Q: I'm imagining that the war really disrupted land holdings--

SAYEH: Oh, yes.

Q: --where people lived. It sounds like really a momentous task to take on.

SAYEH: It is. It is a huge task because a lot of people came back and met other people living where they used to live. That alone is an upheaval. People have killed each other over these kind of situations. We had one or two incidents, 00:16:00even at higher levels in society, who went to blows and actually pulled out shotguns and all kind of things. But we try our best to see what can be done to get rid of that kind of stuff where that is minimized in a way across the country so it's not as brutal. But we're praying it stays minimized.

Q: Can you tell me about your experience when Ebola came to Liberia?

SAYEH: When Ebola came to Liberia, it was scary to say the least. It's something where we're all in a state of shock and we couldn't understand what was happening. It was just tough because you had to go to the market, you have to 00:17:00get food, and when you go to the market, you get in contact with people. If you get in a taxi. Some of us had cars we were riding in so we were protected from that, but generally, people who had to go to the market in cars and go to the place--my nieces were telling me something the other day. How horrified--I didn't even realize that. They said sometimes when they go to the market, the neighborhood market, when they come back, they would take up Clorox and rub themselves down because they were so afraid. I said, "Why?" They said, "You would have stopped us." They were that afraid. They heard scary words because everybody believed the Clorox water would stop the virus. And it did. It helped across the board. And then also, we had the African way of handling things with 00:18:00herbal stuff. We started to use something called "bitter kola." I don't have any here. It's not a red kola. It's not the one they make Coca-Cola with. It's shaped like an egg, it's oval. It's very highly medicinal, and it's antibacterial and stuff. It's pretty good. We used to eat that, me too, as a preventative. Then also, something we call "moringa." I think you've heard about moringa leaves before?

Q: I'm not sure I have, actually.

SAYEH: I would describe it as a multivitamin leaf. [laughs] It's a tree with a lot of vitamins in it. You can check it on the internet when you have some time. It grows in tropical countries. It's pretty good. You can use it for malnutrition. If somebody is malnourished, you can give them that. It also 00:19:00protects you from a lot of illnesses because of the kind of vitamins that are in there. And it's an antioxidant. We took that to drink it as tea. I still do now and then. I'm starting again, some more moringa. Last week, I started that. You drink it. You boil the leaves. I have a tree in my yard. That way, it's easier for me. You boil the leaves and you drink it. It's like green tea, sort of. Some people use the roots, some people use the seeds, but I just stick with the leaves because I've learned it's very strong when it comes from the roots and the seeds. But we used moringa daily, me and the kids in the house, and the 00:20:00bitter kola helped. We used to eat it and nobody got sick.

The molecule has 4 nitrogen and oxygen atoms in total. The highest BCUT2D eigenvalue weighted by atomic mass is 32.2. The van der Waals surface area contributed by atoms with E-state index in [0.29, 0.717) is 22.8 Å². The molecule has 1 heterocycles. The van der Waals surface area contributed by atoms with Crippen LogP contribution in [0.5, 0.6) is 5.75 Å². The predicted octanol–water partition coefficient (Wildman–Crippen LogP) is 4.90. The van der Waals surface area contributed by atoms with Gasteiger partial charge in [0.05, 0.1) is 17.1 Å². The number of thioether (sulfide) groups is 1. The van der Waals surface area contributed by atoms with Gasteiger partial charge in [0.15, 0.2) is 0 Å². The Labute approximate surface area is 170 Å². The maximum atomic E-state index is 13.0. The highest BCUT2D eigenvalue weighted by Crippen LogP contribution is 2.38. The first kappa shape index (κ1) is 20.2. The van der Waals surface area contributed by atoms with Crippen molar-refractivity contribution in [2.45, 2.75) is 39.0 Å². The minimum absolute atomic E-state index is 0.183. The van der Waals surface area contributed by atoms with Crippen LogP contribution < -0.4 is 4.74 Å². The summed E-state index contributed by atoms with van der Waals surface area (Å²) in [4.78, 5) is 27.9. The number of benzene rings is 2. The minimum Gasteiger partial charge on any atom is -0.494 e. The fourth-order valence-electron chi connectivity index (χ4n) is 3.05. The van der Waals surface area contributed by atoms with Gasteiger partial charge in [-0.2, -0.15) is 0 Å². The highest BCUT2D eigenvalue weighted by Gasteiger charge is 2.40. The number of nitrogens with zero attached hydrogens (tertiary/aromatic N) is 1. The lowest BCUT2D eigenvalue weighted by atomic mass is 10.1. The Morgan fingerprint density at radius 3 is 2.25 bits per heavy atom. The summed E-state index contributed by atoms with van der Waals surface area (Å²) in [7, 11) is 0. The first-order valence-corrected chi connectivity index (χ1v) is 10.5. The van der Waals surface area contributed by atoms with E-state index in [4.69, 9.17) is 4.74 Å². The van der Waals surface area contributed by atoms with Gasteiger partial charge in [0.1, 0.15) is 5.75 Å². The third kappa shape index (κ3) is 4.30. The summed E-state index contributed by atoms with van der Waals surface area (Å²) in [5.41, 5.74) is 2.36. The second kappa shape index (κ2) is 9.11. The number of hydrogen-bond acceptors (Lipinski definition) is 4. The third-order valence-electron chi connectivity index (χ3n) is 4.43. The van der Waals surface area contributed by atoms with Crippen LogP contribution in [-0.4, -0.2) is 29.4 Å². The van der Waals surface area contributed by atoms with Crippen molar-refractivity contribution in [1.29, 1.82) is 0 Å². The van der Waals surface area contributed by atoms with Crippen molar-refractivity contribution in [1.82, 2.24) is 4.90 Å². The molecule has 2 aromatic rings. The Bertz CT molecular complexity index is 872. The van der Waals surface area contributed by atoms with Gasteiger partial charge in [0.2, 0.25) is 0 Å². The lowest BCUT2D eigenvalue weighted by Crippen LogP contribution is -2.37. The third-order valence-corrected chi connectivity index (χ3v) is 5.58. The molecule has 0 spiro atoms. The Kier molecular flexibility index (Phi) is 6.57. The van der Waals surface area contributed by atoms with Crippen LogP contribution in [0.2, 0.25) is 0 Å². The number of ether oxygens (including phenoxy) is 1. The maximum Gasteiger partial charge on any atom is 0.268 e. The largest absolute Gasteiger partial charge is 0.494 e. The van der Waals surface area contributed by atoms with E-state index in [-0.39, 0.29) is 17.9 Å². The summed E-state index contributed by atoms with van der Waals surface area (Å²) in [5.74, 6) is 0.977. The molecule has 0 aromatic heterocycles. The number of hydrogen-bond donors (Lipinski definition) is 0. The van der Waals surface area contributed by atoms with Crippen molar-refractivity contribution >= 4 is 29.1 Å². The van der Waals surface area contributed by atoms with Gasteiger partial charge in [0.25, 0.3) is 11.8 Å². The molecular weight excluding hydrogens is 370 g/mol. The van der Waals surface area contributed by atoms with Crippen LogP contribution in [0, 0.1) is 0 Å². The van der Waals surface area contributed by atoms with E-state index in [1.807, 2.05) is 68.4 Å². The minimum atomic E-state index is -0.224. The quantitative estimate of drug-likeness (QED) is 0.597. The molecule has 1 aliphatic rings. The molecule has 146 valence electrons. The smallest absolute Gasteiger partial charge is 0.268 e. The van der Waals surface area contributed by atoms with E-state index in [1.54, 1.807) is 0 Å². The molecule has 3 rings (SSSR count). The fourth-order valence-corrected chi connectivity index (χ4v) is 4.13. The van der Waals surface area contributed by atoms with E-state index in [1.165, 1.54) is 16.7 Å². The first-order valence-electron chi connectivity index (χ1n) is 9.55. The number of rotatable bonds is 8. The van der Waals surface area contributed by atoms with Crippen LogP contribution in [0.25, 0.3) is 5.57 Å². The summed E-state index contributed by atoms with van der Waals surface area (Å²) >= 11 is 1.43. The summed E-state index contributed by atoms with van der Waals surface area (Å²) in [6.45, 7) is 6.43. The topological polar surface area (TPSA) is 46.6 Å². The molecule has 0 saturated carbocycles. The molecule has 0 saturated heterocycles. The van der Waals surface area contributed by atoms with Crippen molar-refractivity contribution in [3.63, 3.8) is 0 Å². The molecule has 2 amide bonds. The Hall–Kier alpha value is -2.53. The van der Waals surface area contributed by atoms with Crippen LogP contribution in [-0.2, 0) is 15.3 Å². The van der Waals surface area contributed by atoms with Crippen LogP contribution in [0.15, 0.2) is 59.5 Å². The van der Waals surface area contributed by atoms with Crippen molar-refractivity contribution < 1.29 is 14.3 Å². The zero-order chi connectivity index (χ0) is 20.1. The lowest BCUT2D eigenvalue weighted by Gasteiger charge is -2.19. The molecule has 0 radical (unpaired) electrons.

Funny enough, in our neighborhood, I don't remember immediately, there were no cases around there. Liberia is like this, you don't have only well-off people living in a neighborhood, it's mixed up to this point. Maybe in the future as far as the city planning goes, it might be different. But people, we didn't get any immediate deaths in our particular neighborhood, but not too far from us there was one in Gaye Town, the same overall area--Gaye Town is not far from Smythe Road where we live. We heard about one or two deaths there. But we didn't hear about any deaths that were--some neighborhoods you would see people lying 00:21:00on the streets. In the streets. People were dropping. I remember one time I was driving down this way, there was somebody lying down on the road. People died a lot. There were certain neighborhoods that were kind of blessed or lucky, I don't know what to say. I guess we were blessed it didn't happen that we would see it. Maybe it did, and people hid it. I don't know, because people are good at hiding stuff like that. But we didn't see anything like that. None of our neighbors died from Ebola in our immediate neighborhood. In the back of us on the other street, nobody died there from Ebola. On the other street in front, no one died there from Ebola. We were just plain lucky. But we could see the death all around when you get out and go. People died at the hospital. The hospitals, 00:22:00they were bad. I have a friend who works at JFK [John F. Kennedy Medical Center], and I went there one time. He said, "You came in here?" I said, "Yes, I just want to see how you are doing," because he's a doctor. So I went there and I spoke to him, I saw he was alive and I left. I didn't go in the hospital itself. I went to the office area. Because it was very dangerous even to go in that direction. So I left from there.

It was pretty tough during the Ebola period. Pretty scary because you keep thinking, will I get it, will I touch somebody by accident and get it? Will I walk past somebody and get it? But we kept our doors here also open. We worked every day, and we had our bucket of water with the soap and the Clorox in it, the chlorine or Clorox in it, and you wash your hands before you enter the 00:23:00building. One time, somebody died from our agency. We were not sure what they died from. We sprayed the entire building. [laughter] We had to spray the entire building because we were all afraid from office to office. Stuff like that was really scary. We could see all around, death. Death, a lot in the city.